News | July 28, 2016
Neglected effects might influence sea level
A recent sea-level spike along the northeastern coast of the United States was widely interpreted as a troubling sign: It seemed to coincide with an apparent weakening of a major Atlantic current, a possible effect of global climate change.
But two new studies offer a significant revision of that view—or at least an important asterisk.
The first study reveals a much larger role in regional sea level for an often-neglected phenomenon. Known as the “inverted barometer” effect, it pushes sea levels down when air pressure is high, and raises them when air pressure plummets.
“The analogy is imperfect, but imagine a water bed,” said Christopher Piecuch, lead author on both papers and a research scientist who also is a member of NASA’s Sea Level Change Team. “You’ve got this bed full of water, you sit down on it, and it depresses underneath you; the water that used to be beneath you has gone elsewhere.”
In the same way, high-pressure air systems place greater weight on an ocean surface, while low-pressure systems, a far lighter load, allow the ocean surface to rise.
And a persistent low-pressure system over the northwestern Atlantic could account for as much as half of a dramatic spike in sea level from 2008-2010 on the northeastern coast, according to the first study, published in “Geophysical Research Letters” in 2015.
The second study attributes much of the remaining sea level variability along the coast of the northeastern U.S. over the last few decades to wind stress and the near-shore physical context, such as the shape of the shallow ocean bottom. That study was published in July 2016 in the “Journal of Climate.”
Link to weakening current questioned
Those two factors, low pressure and wind stress, could potentially offer a nearly full explanation for the sudden rise in sea level without invoking a weakening AMOC—the Atlantic Meridional Overturning Circulation, a massive ocean current that transports heat from the tropics to the poles.
Initial papers linked the 2008-10 sea-level spike with a slowing of AMOC, a long-dreaded possible consequence of human-induced climate change. But many of those papers failed to consider local meteorological effects, such as the inverted barometer, or failed to give them their due, say Piecuch and Rui Ponte, his colleague at Atmospheric and Environmental Research, Inc., in Lexington, Mass., who is also a member of NASA’s Sea Level Change Team.
A number of studies also made a connection between decadal sea-level variations in the U.S. East Coast and AMOC, a link brought into question by the second study.
“A lot of studies seem to imply that the Meridional Overturning Circulation is causing the sea-level variability,” said Ponte, an author on both of the new studies. “And that is a very confused way of stating things, because correlation is not causation.”
To check the link between the inverted barometer effect and sea level for the first study, Piecuch and Ponte compared tide-gauge records of annual mean sea level with five separate data sets of monthly sea-level pressure, covering the period from 1950 to 2013.
They found not only that the inverted barometer accounted for roughly half of the 2008-10 extreme sea level event along the Atlantic coasts of Canada and New England; they also determined that the IB effect explains about a quarter of year-to-year sea-level variability, and up to a third of recent multi-decadal sea-level rise acceleration over the mid-Atlantic bight and southern New England.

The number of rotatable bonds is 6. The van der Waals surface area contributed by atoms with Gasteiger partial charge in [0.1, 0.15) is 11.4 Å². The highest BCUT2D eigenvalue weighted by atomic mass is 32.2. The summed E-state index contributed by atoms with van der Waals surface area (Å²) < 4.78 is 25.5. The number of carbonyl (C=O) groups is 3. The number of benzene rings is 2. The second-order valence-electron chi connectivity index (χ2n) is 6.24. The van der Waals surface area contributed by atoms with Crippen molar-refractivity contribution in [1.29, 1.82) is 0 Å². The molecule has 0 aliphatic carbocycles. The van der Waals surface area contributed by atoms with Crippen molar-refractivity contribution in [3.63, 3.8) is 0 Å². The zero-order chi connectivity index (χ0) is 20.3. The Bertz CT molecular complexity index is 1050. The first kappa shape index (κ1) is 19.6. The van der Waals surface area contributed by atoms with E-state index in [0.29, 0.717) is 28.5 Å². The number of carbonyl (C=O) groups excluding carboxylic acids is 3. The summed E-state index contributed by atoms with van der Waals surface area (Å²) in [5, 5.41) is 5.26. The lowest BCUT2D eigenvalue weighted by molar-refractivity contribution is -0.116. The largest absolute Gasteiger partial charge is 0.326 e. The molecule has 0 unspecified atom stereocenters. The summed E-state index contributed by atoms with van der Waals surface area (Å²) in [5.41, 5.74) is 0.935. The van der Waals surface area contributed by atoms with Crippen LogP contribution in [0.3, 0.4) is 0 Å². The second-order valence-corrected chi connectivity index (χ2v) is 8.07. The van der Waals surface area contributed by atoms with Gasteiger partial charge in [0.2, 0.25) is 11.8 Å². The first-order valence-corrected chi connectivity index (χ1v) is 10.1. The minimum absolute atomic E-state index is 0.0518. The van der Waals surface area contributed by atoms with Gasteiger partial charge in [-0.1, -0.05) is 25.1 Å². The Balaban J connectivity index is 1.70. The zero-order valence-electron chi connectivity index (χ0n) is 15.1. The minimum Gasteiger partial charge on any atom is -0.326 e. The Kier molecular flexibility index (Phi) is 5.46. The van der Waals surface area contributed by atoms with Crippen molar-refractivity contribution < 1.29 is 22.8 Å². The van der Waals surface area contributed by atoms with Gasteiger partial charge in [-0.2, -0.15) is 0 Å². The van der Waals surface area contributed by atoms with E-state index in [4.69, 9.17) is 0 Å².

Ocean model explains half of tide-gauge variations
In the second study, Piecuch and Ponte, along with European colleagues, focused on the tide-gauge record for the northeastern coast from 1980 to 2010. After removing the inverted barometer signal from the tide gauges, they compared the record to ocean-reanalysis fields—a kind of recursive combination of general ocean-circulation models with most of the available data for the entire period.
They also compared the tide-gauge record to a simplified ocean model that simulates the effects of wind on the behavior of fluids. Although this model lacked the vertical stratification of the water column required for an overturning circulation, it nevertheless performed far better than ocean reanalyses, explaining about 50 percent of yearly tide-gauge variations north of Cape Hatteras after adjusting for the inverted barometer effect.
The results of the two studies demonstrate that local meteorological effects are central to understanding recently observed year-to-year sea level changes along the northeastern U.S. coast, though they do not completely discount a possible link to AMOC.
“We’ve projected that these local meteorological factors will not make dominant contributions to future regional sea level rise,” Piecuch said. “But they’re not something to totally neglect, either.”
Links to AMOC must be examined more closely, and effects such as the inverted barometer, wind stress and bathymetry—sea-floor shape—must be taken more fully into account, Ponte said.
“There may be an element of sea-level rise in the U.S. East Coast that is related to the (A)MOC,” he said. “But it is almost certainly not the MOC that is causing sea-level rise in a dynamical sense. If the MOC has anything to do with sea level, it is probably sea level causing the MOC to change, not the other way around.”
View the studies:Inverted barometer contributions to recent sea level changes along the northeast coast of North America Annual sea level changes on the North American northeast coast: influence of local winds and barotropic motions